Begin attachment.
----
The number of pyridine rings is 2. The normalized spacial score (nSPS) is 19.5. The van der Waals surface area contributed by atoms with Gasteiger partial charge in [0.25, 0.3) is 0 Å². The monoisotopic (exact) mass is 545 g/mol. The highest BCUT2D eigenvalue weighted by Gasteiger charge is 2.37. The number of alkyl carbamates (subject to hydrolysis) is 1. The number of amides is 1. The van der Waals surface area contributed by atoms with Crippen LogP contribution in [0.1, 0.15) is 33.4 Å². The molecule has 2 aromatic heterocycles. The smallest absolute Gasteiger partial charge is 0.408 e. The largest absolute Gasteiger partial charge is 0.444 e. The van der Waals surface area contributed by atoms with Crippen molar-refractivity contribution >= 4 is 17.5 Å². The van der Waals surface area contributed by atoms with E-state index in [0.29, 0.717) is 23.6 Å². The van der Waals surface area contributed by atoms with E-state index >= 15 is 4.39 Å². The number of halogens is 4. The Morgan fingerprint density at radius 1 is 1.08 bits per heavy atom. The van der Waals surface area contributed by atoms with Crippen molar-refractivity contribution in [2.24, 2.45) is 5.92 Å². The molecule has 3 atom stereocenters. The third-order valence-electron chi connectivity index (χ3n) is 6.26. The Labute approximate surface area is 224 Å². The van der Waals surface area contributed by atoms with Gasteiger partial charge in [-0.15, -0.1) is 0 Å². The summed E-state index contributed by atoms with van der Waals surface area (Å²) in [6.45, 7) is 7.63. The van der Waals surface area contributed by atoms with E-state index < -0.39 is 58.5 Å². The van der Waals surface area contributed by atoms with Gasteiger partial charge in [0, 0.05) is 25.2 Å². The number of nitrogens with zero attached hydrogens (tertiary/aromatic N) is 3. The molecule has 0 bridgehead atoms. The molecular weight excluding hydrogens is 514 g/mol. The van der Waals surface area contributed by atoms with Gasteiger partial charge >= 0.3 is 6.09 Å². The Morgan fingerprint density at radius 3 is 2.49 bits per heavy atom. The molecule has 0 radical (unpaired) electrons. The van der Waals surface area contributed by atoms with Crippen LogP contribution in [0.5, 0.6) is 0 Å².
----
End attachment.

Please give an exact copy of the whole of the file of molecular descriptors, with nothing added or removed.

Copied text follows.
The number of pyridine rings is 2. The normalized spacial score (nSPS) is 19.5. The van der Waals surface area contributed by atoms with Gasteiger partial charge in [0.25, 0.3) is 0 Å². The monoisotopic (exact) mass is 545 g/mol. The highest BCUT2D eigenvalue weighted by Gasteiger charge is 2.37. The number of alkyl carbamates (subject to hydrolysis) is 1. The number of amides is 1. The van der Waals surface area contributed by atoms with Crippen LogP contribution in [0.1, 0.15) is 33.4 Å². The molecule has 2 aromatic heterocycles. The smallest absolute Gasteiger partial charge is 0.408 e. The largest absolute Gasteiger partial charge is 0.444 e. The van der Waals surface area contributed by atoms with Crippen molar-refractivity contribution >= 4 is 17.5 Å². The van der Waals surface area contributed by atoms with E-state index in [0.29, 0.717) is 23.6 Å². The van der Waals surface area contributed by atoms with E-state index >= 15 is 4.39 Å². The number of halogens is 4. The Morgan fingerprint density at radius 1 is 1.08 bits per heavy atom. The van der Waals surface area contributed by atoms with Crippen molar-refractivity contribution in [2.24, 2.45) is 5.92 Å². The molecule has 3 atom stereocenters. The third-order valence-electron chi connectivity index (χ3n) is 6.26. The Labute approximate surface area is 224 Å². The van der Waals surface area contributed by atoms with Gasteiger partial charge in [-0.15, -0.1) is 0 Å². The summed E-state index contributed by atoms with van der Waals surface area (Å²) in [6.45, 7) is 7.63. The van der Waals surface area contributed by atoms with E-state index < -0.39 is 58.5 Å². The van der Waals surface area contributed by atoms with Gasteiger partial charge in [0, 0.05) is 25.2 Å². The number of nitrogens with zero attached hydrogens (tertiary/aromatic N) is 3. The molecule has 0 bridgehead atoms. The molecular weight excluding hydrogens is 514 g/mol. The van der Waals surface area contributed by atoms with Gasteiger partial charge >= 0.3 is 6.09 Å². The Morgan fingerprint density at radius 3 is 2.49 bits per heavy atom. The molecule has 0 radical (unpaired) electrons. The van der Waals surface area contributed by atoms with Crippen LogP contribution in [0.5, 0.6) is 0 Å².